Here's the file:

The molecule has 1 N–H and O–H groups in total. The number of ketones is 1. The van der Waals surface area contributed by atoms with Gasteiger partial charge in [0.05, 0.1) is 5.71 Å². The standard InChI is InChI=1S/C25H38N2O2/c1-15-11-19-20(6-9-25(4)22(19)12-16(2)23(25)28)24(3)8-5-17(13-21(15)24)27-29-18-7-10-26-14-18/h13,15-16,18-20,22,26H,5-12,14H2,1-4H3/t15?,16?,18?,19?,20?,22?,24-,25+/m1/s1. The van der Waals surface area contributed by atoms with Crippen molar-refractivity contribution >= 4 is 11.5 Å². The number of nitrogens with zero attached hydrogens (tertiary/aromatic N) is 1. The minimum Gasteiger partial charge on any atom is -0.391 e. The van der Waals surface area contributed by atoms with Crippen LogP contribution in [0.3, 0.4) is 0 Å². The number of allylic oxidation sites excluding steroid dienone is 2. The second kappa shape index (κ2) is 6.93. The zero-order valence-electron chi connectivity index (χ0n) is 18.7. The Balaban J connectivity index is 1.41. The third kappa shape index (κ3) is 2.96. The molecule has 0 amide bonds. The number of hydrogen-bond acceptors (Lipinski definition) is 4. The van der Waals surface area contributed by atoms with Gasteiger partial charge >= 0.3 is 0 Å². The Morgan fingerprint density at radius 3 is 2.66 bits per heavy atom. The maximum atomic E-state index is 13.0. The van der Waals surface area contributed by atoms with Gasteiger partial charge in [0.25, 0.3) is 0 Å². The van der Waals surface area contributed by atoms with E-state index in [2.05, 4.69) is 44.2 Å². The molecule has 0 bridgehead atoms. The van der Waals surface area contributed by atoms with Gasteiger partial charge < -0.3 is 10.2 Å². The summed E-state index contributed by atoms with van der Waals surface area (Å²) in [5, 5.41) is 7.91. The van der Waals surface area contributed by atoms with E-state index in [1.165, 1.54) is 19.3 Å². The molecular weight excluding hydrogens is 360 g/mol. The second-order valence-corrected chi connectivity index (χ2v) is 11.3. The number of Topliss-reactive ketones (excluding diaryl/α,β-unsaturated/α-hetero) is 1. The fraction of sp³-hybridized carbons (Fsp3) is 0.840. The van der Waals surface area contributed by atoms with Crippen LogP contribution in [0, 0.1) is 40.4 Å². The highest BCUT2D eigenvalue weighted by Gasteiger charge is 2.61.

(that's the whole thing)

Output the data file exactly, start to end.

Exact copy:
The molecule has 1 N–H and O–H groups in total. The number of ketones is 1. The van der Waals surface area contributed by atoms with Gasteiger partial charge in [0.05, 0.1) is 5.71 Å². The standard InChI is InChI=1S/C25H38N2O2/c1-15-11-19-20(6-9-25(4)22(19)12-16(2)23(25)28)24(3)8-5-17(13-21(15)24)27-29-18-7-10-26-14-18/h13,15-16,18-20,22,26H,5-12,14H2,1-4H3/t15?,16?,18?,19?,20?,22?,24-,25+/m1/s1. The van der Waals surface area contributed by atoms with Crippen molar-refractivity contribution >= 4 is 11.5 Å². The number of nitrogens with zero attached hydrogens (tertiary/aromatic N) is 1. The minimum Gasteiger partial charge on any atom is -0.391 e. The van der Waals surface area contributed by atoms with Crippen LogP contribution in [0.3, 0.4) is 0 Å². The number of allylic oxidation sites excluding steroid dienone is 2. The second kappa shape index (κ2) is 6.93. The zero-order valence-electron chi connectivity index (χ0n) is 18.7. The Balaban J connectivity index is 1.41. The third kappa shape index (κ3) is 2.96. The molecule has 0 amide bonds. The number of hydrogen-bond acceptors (Lipinski definition) is 4. The van der Waals surface area contributed by atoms with Gasteiger partial charge >= 0.3 is 0 Å². The Morgan fingerprint density at radius 3 is 2.66 bits per heavy atom. The maximum atomic E-state index is 13.0. The van der Waals surface area contributed by atoms with Gasteiger partial charge in [0.25, 0.3) is 0 Å². The van der Waals surface area contributed by atoms with E-state index in [2.05, 4.69) is 44.2 Å². The molecule has 0 bridgehead atoms. The van der Waals surface area contributed by atoms with Gasteiger partial charge < -0.3 is 10.2 Å². The summed E-state index contributed by atoms with van der Waals surface area (Å²) in [5, 5.41) is 7.91. The van der Waals surface area contributed by atoms with E-state index in [1.165, 1.54) is 19.3 Å². The molecular weight excluding hydrogens is 360 g/mol. The second-order valence-corrected chi connectivity index (χ2v) is 11.3. The number of Topliss-reactive ketones (excluding diaryl/α,β-unsaturated/α-hetero) is 1. The fraction of sp³-hybridized carbons (Fsp3) is 0.840. The van der Waals surface area contributed by atoms with Crippen LogP contribution in [0, 0.1) is 40.4 Å². The highest BCUT2D eigenvalue weighted by Gasteiger charge is 2.61.